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Icons may die, but their iconic presence doesn't

Like Michael Jackson, Farrah Fawcett, hadn’t released anything of significance for a long time (if you discount her personal report of her cancer struggle “Farrah’s story”), but when she was at her best as one of the original Angels, she was the epitome of a style that inspires designers and pop culture alike to this day.

Long before Jennifer Aniston’s much copied  “Rachel” was created, Farrah Fawcett’s billowy hairstyle, made famous through her role as Jill Munroe in Charlie’s Angels, became the first must have celebrity hairstyle. The stylish girls of the seventies swore by it (although my mum claimed I was too young to sport it) and brands like Victoria’s Secret and Gucci still favour it on the catwalk and in their ad campaigns.

But Charlie’s Angels wasn’t just about hair and three girls flirting with their boss. The Jill Munroe character’s vivacious, athletic demeanour was a welcome antidote to the stick thin waif who dominated the late 60s and early 70s. Curves were back, a look that may even have given birth to the original supermodels Cindy Crawford and Helena Christensen, and with those a more sensual way of dressing.

Farrah’s character was fun and this came across in her fashion choices.

She would go to work dressed in cute little tennis whites. Apart from the stars at Wimbledon, most of us wouldn’t be able to pull that one off, but that hasn’t stopped us (and designers) from being inspired. High street brands H&M, New Look, TopShop and Primark are selling these shorts like hotcakes and this summer you can wear them bare legged or with coloured tights.

When she wanted to be taken seriously at work though, the oversized turtle necks, the below the knee shaped skirts and long boots came out of the closet. An outfit that I, and many of my friends, have donned as independent working women. I look sexy because I chose to, but now I want my promotion because I deserve it.

She introduced the high waisted flared jeans, showing off her perfectly shaped derriere, tiny waist and long legs. Fast forward 30 years and Kate Moss does the same thing at London Fashion week. Where one icon goes, another one follows. I have never read anywhere that Kate Moss watched Charlie’s Angels growing up, but I imagine she did.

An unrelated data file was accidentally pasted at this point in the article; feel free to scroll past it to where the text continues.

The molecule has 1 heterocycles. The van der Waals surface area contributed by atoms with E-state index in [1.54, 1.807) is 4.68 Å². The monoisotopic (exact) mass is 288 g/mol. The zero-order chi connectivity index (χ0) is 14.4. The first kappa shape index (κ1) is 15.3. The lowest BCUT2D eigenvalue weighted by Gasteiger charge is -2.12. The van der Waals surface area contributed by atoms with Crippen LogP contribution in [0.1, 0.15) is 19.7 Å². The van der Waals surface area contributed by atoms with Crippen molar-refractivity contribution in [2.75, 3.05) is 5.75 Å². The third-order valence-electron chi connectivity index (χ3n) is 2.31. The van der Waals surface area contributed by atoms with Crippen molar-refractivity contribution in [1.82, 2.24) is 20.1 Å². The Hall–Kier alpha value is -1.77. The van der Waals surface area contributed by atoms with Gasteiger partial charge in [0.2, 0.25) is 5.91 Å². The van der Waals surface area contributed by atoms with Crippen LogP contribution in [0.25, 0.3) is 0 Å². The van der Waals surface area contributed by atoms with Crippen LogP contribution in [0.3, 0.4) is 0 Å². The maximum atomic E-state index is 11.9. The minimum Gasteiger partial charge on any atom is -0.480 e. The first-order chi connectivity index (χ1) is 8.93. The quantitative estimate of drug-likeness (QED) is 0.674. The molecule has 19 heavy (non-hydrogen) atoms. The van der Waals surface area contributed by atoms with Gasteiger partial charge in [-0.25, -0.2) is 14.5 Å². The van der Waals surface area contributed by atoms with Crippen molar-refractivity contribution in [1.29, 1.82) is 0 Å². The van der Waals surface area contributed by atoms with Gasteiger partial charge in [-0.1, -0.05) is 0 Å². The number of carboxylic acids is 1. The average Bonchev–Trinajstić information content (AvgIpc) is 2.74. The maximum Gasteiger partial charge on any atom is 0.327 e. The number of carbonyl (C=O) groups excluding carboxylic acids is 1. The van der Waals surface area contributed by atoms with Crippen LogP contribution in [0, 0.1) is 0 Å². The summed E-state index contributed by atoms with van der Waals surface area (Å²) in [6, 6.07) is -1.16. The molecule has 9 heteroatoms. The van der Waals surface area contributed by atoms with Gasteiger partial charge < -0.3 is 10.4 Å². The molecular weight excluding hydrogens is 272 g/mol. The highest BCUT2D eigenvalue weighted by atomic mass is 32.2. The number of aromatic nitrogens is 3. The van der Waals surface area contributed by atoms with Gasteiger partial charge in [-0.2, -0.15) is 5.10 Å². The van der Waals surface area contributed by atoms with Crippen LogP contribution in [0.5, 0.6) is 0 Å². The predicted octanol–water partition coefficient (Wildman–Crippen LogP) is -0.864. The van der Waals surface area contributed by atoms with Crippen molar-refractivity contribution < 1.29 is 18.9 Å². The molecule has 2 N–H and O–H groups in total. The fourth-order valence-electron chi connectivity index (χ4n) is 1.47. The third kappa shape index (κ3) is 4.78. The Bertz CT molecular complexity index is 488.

Maybe it was the image of how hot Farrah looked in the emerald green jumpsuit in a classic episode from 1978 that inspired her party outfit for her 34th birthday celebration. Instantly the Chanel jumpsuit was etched on everyone’s fashion radar and this year any brand with fashion kudos, from River Island to Stella McCartney made sure their spring collection wasn’t complete without it. Mine is still hanging in the wardrobe, unworn, but before moving back to London from the US I visited two exhibitions celebrating the jumpsuit - Elvis Presley’s collection at Graceland (now they don’t get any better than that)  and 90 years of the jumpsuit - from workwear to catwalk - at Phoenix Art Museum.
 
But where as I remember all these trends as if it they were yesterday and recognise them in this year’s collections, my husband’s vivid memory of Farrah Fawcett is completely different, but evenly traceable in popular culture and to a certain extend in the fashion industry. The red swimsuit! He claims he never owned one of the 12 million posters that were sold worldwide of Farrah posing in her swimsuit; just saw one at his friend’s house. Maybe that was also the case of Douglas Schwartz, the creator of Baywatch, but Pamela Anderson couldn’t have paid more homage to the sexiest style icon of 70s if she had tried.

My sister, who was a teenager in the 70s, threw away her bikinis and became a one piece girl overnight. And the trend is still there. Cheryl Cole, Katie Holmes and Naomi Campbell all favour the one piece to the bikini. Farrah led the way in showing that the one piece isn’t reserved for the shy and self-conscious. Add a twist and its “sex on the beach”.

And that’s how I will remember Farrah Fawcett. A fun loving, confident and stylish woman who celebrated her curves and enabled myself and many young women to grow up feeling just like that.

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